Investing.com - The dollar was broadly lower against the other major currencies on Friday, as Thursday's downbeat U.S. economic growth data continued to weigh on demand for the greenback, while markets eyed upcoming U.S. data due later in the day.
The dollar was steady against the euro, with EUR/USD inching up 0.05% to 1.3609.
The dollar remained under presssure after the Bureau of Economic Analysis on Thursday said U.S. gross domestic product contracted 1.0% in the first quarter, after the preliminary estimate showed growth of 0.1%.
Market expectations had been for a 0.5% contraction. It was the first decline in U.S. GDP since the first quarter of 2011.
Losses were limited however as the Department of Labor said in a separate report that the number of people who filed for unemployment assistance in the U.S. last week fell by 27,000 to 300,000, compared to expectations for a decline of 9,000.
In the euro zone, official data earlier showed that German retail sales fell 0.9% last month, confounding expectations for a 0.4% rise, after a 0.1% uptick in April, whose figure was revised from a previously estimated 0.7% fall.
The pound was higher against the dollar, with GBP/USD adding 0.10% to 1.6733.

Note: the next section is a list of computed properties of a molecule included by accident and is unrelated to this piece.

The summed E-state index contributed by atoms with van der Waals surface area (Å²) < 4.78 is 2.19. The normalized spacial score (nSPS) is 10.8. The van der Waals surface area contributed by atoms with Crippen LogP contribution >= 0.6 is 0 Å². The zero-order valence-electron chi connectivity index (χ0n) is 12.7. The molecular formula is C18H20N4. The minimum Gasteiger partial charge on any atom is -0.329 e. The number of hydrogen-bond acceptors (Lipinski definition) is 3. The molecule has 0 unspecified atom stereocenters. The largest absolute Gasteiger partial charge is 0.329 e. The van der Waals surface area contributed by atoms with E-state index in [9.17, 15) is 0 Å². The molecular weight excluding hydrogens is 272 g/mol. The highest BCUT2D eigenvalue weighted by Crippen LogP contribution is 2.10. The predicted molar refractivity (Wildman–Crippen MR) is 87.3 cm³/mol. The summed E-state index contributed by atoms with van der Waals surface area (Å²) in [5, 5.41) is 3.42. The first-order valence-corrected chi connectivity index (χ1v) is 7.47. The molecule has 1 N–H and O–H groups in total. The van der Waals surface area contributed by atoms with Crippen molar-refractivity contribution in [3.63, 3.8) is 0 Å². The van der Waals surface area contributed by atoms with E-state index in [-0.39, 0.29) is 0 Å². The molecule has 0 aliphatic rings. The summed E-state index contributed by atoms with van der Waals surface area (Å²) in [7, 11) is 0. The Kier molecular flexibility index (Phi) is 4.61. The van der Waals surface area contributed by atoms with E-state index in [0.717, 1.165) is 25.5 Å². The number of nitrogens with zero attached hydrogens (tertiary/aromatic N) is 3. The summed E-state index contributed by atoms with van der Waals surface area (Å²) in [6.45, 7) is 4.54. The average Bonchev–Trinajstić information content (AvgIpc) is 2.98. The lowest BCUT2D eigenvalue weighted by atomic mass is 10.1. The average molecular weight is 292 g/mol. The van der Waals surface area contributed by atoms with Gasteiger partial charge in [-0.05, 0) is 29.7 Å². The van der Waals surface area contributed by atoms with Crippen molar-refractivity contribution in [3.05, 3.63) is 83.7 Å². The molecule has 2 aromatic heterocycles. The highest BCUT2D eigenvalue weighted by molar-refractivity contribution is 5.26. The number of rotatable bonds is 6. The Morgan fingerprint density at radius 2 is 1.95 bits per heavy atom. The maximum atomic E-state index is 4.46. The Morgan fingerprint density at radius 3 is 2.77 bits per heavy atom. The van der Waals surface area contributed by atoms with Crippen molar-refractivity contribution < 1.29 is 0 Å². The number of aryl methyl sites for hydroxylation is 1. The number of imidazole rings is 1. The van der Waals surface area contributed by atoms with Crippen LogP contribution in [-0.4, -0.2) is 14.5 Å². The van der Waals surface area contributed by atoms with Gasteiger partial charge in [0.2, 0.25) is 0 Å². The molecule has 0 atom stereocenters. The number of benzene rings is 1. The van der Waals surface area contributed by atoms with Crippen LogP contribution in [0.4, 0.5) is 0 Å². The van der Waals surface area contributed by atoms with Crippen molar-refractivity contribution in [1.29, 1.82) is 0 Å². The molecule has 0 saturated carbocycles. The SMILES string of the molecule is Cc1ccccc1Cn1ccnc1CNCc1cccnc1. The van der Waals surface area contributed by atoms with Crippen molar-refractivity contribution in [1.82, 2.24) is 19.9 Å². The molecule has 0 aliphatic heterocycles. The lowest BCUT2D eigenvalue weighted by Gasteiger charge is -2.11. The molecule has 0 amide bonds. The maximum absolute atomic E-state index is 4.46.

The dollar was lower against the yen and the Swiss franc, with USD/JPY slipping 0.14% to 101.65 and with USD/CHF edging down 0.09% to 0.8972.
In Japan, official data showed that household spending fell by an annualized rate of 4.6% in April, compared to expectations for a 3.2% decline, after a 7.2% increase the previous month.
Data also showed that Japan's core consumer price inflation, which excludes fresh food, rose at an annual rate of 3.2% this month, more than the expected 3.1% gain, after a 1.3% increase in April.
Separately, in a preliminary report, government data showed that industrial production in Japan dropped 2.5% last month, more than the expected 2% decline, after a 0.7% slip in March.
Meanwhile, Switzerland's KOF economic barometer slipped to 99.80 this month, from a reading of 101.80 in April, whose figure was revised down from a previously estimated 102.00. Analysts had expected the barometer to slip to 101.70 in May.
The greenback was steady to lower against the Australian, New Zealand and Canadian dollars, with AUD/USD easing up 0.08% to 0.9315, NZD/USD up 0.06% to 0.8491 and USD/CAD dipping 0.06% to 1.0830.
Earlier Friday, official data showed that building consents in New Zealand rose 1.5% in April, confounding expectations for a 3.5% drop, after an upwardly revised 9.2% increase in March.
The US Dollar Index, which tracks the performance of the greenback versus a basket of six other major currencies, was down 0.03% to 80.50.
Later in the day, the U.S. was to release a report on personal income and expenditure, as well as revised data from the University of Michigan on consumer sentiment.
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